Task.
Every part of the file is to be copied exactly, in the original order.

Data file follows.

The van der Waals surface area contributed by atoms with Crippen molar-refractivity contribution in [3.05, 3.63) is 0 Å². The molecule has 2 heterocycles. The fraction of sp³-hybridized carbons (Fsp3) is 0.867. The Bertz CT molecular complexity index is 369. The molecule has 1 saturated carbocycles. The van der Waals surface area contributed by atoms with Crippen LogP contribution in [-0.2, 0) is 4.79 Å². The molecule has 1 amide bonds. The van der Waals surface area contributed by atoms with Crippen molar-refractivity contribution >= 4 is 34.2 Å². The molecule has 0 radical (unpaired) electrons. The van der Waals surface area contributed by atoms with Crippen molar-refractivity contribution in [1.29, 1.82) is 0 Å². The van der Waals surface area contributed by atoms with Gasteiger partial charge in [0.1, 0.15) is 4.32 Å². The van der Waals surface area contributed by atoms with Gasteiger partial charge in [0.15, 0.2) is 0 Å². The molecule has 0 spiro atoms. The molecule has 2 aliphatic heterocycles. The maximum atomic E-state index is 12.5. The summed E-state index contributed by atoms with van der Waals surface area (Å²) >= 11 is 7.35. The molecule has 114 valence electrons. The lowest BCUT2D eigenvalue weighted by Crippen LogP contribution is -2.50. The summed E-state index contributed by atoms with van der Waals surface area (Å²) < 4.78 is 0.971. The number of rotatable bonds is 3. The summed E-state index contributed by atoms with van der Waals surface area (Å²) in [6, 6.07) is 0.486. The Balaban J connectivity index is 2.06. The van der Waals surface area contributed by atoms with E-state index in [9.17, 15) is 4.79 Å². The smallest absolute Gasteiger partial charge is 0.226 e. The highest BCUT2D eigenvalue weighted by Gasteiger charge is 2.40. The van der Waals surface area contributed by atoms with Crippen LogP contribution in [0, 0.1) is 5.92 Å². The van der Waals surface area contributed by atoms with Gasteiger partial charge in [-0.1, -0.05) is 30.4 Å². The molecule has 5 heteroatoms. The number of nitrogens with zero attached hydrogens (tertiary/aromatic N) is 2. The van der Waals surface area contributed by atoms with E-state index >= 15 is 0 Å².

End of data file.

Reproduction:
The van der Waals surface area contributed by atoms with Crippen molar-refractivity contribution in [3.05, 3.63) is 0 Å². The molecule has 2 heterocycles. The fraction of sp³-hybridized carbons (Fsp3) is 0.867. The Bertz CT molecular complexity index is 369. The molecule has 1 saturated carbocycles. The van der Waals surface area contributed by atoms with Crippen LogP contribution in [-0.2, 0) is 4.79 Å². The molecule has 1 amide bonds. The van der Waals surface area contributed by atoms with Crippen molar-refractivity contribution >= 4 is 34.2 Å². The molecule has 0 radical (unpaired) electrons. The van der Waals surface area contributed by atoms with Crippen molar-refractivity contribution in [1.29, 1.82) is 0 Å². The van der Waals surface area contributed by atoms with Gasteiger partial charge in [0.1, 0.15) is 4.32 Å². The van der Waals surface area contributed by atoms with Gasteiger partial charge in [0.15, 0.2) is 0 Å². The molecule has 0 spiro atoms. The molecule has 2 aliphatic heterocycles. The maximum atomic E-state index is 12.5. The summed E-state index contributed by atoms with van der Waals surface area (Å²) >= 11 is 7.35. The molecule has 114 valence electrons. The lowest BCUT2D eigenvalue weighted by Crippen LogP contribution is -2.50. The summed E-state index contributed by atoms with van der Waals surface area (Å²) < 4.78 is 0.971. The number of rotatable bonds is 3. The summed E-state index contributed by atoms with van der Waals surface area (Å²) in [6, 6.07) is 0.486. The Balaban J connectivity index is 2.06. The van der Waals surface area contributed by atoms with E-state index in [9.17, 15) is 4.79 Å². The smallest absolute Gasteiger partial charge is 0.226 e. The highest BCUT2D eigenvalue weighted by Gasteiger charge is 2.40. The van der Waals surface area contributed by atoms with Crippen LogP contribution in [0, 0.1) is 5.92 Å². The van der Waals surface area contributed by atoms with Gasteiger partial charge in [-0.1, -0.05) is 30.4 Å². The molecule has 5 heteroatoms. The number of nitrogens with zero attached hydrogens (tertiary/aromatic N) is 2. The van der Waals surface area contributed by atoms with E-state index >= 15 is 0 Å².